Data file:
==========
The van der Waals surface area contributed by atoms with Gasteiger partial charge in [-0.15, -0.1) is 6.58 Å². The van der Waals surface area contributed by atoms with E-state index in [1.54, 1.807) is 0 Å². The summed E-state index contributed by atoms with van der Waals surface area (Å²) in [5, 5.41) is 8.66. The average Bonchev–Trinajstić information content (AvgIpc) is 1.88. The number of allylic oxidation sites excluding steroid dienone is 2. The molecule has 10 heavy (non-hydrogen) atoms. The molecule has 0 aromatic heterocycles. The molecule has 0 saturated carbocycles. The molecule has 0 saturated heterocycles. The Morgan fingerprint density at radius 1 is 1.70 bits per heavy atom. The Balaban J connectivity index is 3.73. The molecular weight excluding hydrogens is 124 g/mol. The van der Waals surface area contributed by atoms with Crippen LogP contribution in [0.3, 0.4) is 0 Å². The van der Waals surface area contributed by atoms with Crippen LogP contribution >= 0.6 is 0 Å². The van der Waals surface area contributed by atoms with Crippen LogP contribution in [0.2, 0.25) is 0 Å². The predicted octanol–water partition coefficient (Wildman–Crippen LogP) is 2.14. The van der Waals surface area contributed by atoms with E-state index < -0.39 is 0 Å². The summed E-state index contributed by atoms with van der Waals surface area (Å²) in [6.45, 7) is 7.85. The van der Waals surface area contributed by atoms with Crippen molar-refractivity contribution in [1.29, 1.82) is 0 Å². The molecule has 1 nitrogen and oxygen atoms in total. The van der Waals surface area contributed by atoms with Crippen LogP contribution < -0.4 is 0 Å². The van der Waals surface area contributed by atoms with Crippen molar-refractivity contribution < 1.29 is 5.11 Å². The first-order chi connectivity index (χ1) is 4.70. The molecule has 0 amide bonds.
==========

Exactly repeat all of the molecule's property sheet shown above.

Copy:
The van der Waals surface area contributed by atoms with Gasteiger partial charge in [-0.15, -0.1) is 6.58 Å². The van der Waals surface area contributed by atoms with E-state index in [1.54, 1.807) is 0 Å². The summed E-state index contributed by atoms with van der Waals surface area (Å²) in [5, 5.41) is 8.66. The average Bonchev–Trinajstić information content (AvgIpc) is 1.88. The number of allylic oxidation sites excluding steroid dienone is 2. The molecule has 10 heavy (non-hydrogen) atoms. The molecule has 0 aromatic heterocycles. The molecule has 0 saturated carbocycles. The molecule has 0 saturated heterocycles. The Morgan fingerprint density at radius 1 is 1.70 bits per heavy atom. The Balaban J connectivity index is 3.73. The molecular weight excluding hydrogens is 124 g/mol. The van der Waals surface area contributed by atoms with Crippen LogP contribution in [0.3, 0.4) is 0 Å². The van der Waals surface area contributed by atoms with Crippen LogP contribution >= 0.6 is 0 Å². The van der Waals surface area contributed by atoms with Crippen LogP contribution in [0.2, 0.25) is 0 Å². The predicted octanol–water partition coefficient (Wildman–Crippen LogP) is 2.14. The van der Waals surface area contributed by atoms with E-state index < -0.39 is 0 Å². The summed E-state index contributed by atoms with van der Waals surface area (Å²) in [6.45, 7) is 7.85. The van der Waals surface area contributed by atoms with Crippen molar-refractivity contribution in [1.29, 1.82) is 0 Å². The molecule has 1 nitrogen and oxygen atoms in total. The van der Waals surface area contributed by atoms with Crippen LogP contribution < -0.4 is 0 Å². The van der Waals surface area contributed by atoms with Crippen molar-refractivity contribution < 1.29 is 5.11 Å². The first-order chi connectivity index (χ1) is 4.70. The molecule has 0 amide bonds.